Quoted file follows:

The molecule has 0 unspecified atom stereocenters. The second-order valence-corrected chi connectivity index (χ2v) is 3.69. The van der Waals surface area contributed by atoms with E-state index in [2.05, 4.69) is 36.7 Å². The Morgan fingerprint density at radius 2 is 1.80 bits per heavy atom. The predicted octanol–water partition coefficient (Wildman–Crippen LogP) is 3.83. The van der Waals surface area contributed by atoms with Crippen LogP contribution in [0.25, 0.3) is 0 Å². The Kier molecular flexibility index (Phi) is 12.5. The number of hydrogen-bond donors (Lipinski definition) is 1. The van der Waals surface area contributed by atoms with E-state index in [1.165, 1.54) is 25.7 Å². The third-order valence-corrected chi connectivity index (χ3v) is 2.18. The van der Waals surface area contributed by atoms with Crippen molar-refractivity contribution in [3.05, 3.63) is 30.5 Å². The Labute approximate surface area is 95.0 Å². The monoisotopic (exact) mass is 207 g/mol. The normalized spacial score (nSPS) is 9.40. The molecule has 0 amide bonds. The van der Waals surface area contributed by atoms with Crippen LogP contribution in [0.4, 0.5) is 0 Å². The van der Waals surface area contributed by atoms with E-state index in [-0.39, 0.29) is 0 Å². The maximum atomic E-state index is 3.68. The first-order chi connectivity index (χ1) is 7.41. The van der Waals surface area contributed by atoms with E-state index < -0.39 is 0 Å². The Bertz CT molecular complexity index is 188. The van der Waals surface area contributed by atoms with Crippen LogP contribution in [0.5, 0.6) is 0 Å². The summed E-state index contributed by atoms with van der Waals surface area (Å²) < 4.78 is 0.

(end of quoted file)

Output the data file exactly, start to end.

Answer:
The molecule has 0 unspecified atom stereocenters. The second-order valence-corrected chi connectivity index (χ2v) is 3.69. The van der Waals surface area contributed by atoms with E-state index in [2.05, 4.69) is 36.7 Å². The Morgan fingerprint density at radius 2 is 1.80 bits per heavy atom. The predicted octanol–water partition coefficient (Wildman–Crippen LogP) is 3.83. The van der Waals surface area contributed by atoms with Crippen LogP contribution in [0.25, 0.3) is 0 Å². The Kier molecular flexibility index (Phi) is 12.5. The number of hydrogen-bond donors (Lipinski definition) is 1. The van der Waals surface area contributed by atoms with E-state index in [1.165, 1.54) is 25.7 Å². The third-order valence-corrected chi connectivity index (χ3v) is 2.18. The van der Waals surface area contributed by atoms with Crippen molar-refractivity contribution in [3.05, 3.63) is 30.5 Å². The Labute approximate surface area is 95.0 Å². The monoisotopic (exact) mass is 207 g/mol. The normalized spacial score (nSPS) is 9.40. The molecule has 0 amide bonds. The van der Waals surface area contributed by atoms with Crippen LogP contribution in [0.4, 0.5) is 0 Å². The van der Waals surface area contributed by atoms with E-state index in [-0.39, 0.29) is 0 Å². The maximum atomic E-state index is 3.68. The first-order chi connectivity index (χ1) is 7.41. The van der Waals surface area contributed by atoms with E-state index < -0.39 is 0 Å². The Bertz CT molecular complexity index is 188. The van der Waals surface area contributed by atoms with Crippen LogP contribution in [0.5, 0.6) is 0 Å². The summed E-state index contributed by atoms with van der Waals surface area (Å²) < 4.78 is 0.